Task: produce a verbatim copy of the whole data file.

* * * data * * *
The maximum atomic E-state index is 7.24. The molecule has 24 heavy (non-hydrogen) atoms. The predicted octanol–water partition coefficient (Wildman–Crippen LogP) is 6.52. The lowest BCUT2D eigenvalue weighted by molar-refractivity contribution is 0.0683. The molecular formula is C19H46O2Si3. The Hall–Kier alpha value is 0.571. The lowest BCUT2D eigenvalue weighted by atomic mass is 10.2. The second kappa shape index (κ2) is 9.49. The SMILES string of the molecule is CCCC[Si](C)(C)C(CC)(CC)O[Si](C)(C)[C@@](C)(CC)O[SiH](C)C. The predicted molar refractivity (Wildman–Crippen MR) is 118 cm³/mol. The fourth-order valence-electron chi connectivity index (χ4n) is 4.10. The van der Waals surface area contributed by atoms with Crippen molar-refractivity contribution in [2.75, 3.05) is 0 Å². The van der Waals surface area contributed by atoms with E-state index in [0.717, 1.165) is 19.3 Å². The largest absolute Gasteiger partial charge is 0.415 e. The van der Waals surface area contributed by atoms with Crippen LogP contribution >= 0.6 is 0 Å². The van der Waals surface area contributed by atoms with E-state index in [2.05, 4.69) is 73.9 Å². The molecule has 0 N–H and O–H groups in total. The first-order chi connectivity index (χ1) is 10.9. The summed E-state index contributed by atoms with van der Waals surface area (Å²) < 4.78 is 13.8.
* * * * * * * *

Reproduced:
The maximum atomic E-state index is 7.24. The molecule has 24 heavy (non-hydrogen) atoms. The predicted octanol–water partition coefficient (Wildman–Crippen LogP) is 6.52. The lowest BCUT2D eigenvalue weighted by molar-refractivity contribution is 0.0683. The molecular formula is C19H46O2Si3. The Hall–Kier alpha value is 0.571. The lowest BCUT2D eigenvalue weighted by atomic mass is 10.2. The second kappa shape index (κ2) is 9.49. The SMILES string of the molecule is CCCC[Si](C)(C)C(CC)(CC)O[Si](C)(C)[C@@](C)(CC)O[SiH](C)C. The predicted molar refractivity (Wildman–Crippen MR) is 118 cm³/mol. The fourth-order valence-electron chi connectivity index (χ4n) is 4.10. The van der Waals surface area contributed by atoms with Crippen molar-refractivity contribution in [2.75, 3.05) is 0 Å². The van der Waals surface area contributed by atoms with E-state index in [0.717, 1.165) is 19.3 Å². The largest absolute Gasteiger partial charge is 0.415 e. The van der Waals surface area contributed by atoms with Crippen LogP contribution >= 0.6 is 0 Å². The van der Waals surface area contributed by atoms with E-state index in [2.05, 4.69) is 73.9 Å². The molecule has 0 N–H and O–H groups in total. The first-order chi connectivity index (χ1) is 10.9. The summed E-state index contributed by atoms with van der Waals surface area (Å²) < 4.78 is 13.8.